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Panel Discussion on Diversity Brings Professionals to School of Communications

Four professionals answered questions about experiences with diversity and inclusiveness in the workplace during a panel discussion 

On May 27, the School of Communications invited four panelists to join an online discussion focused on diversity and inclusion in the workplace. Around 70 people joined in through Zoom for the opportunity to join the discussion and engage in the Q&A. School of Communications professor and broadcast lab manager Melissa Gibbs organized the event, offered a welcome and introduced the panelists while BYU Comms senior Andrea Cabrera acted as the moderator for the panel.

Courtesy of Melissa Gibbs

The four panelists included: Valentina Almedia, associate strategy director at Boncom; Othello Richards, biometrics lab manager at BYU School of Communications; Jeremy Harris, reporter at KUTV Channel 2 News; and Nikki Walker, brand experience and community engagement director at Domo.

Questions ranged from tips on being an ally to steering clear of bias in the workplace. When the panelists were asked about ways students can be allies to the LGBTQ+ community, Richards and Harris offered a few insights.

“As a reporter, you’re going to meet people and do stories and some of them you just don’t agree with what they did,” said Richards. ”I think just accepting people for who they are, for what they are: their color, their gender, their age, anything. That’s just a key to everything. So if you want to be an ally, be an ally of inclusion and acceptance.”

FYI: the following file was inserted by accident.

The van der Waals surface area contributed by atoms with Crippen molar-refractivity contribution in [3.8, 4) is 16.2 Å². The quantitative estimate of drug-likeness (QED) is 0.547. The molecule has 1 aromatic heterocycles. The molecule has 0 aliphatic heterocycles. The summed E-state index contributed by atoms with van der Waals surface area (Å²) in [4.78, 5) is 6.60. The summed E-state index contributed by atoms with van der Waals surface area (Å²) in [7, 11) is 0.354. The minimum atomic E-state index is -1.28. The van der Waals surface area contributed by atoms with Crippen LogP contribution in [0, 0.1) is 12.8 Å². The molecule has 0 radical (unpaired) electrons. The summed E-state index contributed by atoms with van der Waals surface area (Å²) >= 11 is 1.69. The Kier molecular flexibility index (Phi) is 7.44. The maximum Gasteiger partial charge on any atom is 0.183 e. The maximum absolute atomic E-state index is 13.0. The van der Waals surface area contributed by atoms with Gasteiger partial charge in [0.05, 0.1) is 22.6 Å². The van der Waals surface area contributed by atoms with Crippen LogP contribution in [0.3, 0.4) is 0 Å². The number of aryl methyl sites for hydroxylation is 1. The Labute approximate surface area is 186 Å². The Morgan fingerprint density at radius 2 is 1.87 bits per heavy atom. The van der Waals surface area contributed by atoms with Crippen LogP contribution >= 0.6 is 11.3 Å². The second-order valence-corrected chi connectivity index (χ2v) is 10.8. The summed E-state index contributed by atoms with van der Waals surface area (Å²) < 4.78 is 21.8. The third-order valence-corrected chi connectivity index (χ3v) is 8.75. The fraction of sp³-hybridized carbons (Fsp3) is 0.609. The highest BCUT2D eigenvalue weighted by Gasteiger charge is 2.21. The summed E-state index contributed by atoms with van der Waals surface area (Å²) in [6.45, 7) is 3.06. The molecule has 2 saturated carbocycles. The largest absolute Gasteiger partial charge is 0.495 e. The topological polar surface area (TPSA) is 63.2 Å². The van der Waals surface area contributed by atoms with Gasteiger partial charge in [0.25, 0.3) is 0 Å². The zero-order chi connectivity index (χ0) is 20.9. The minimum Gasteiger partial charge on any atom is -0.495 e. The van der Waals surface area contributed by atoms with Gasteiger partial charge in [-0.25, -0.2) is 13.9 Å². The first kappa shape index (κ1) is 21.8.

Other questions included how to avoid stereotypes and assumptions about groups and minorities when identifying those groups for advertising.

“It is incredibly important to know the audience.It is always important to understand the needs by asking as opposed to assuming, because that’s where stereotypes come from,” said Walker. “When we don’t take the extra effort to actually engage with the community to find out what it is that they want, that’s kind of where we start to get into trouble. I always advise students and young professionals who are coming into the public relations industry to do as much research as you can. You gotta do all the reading, but it’s more important to touch the community. It’s more important to have real live conversation with real live people.”

As the panel came to a close, parting advice to students included be authentic, work hard, make the most of diversity in your workplaces and be hopeful.

To watch the entire panel discussion, visit BYU School of Communications Diversity Panel.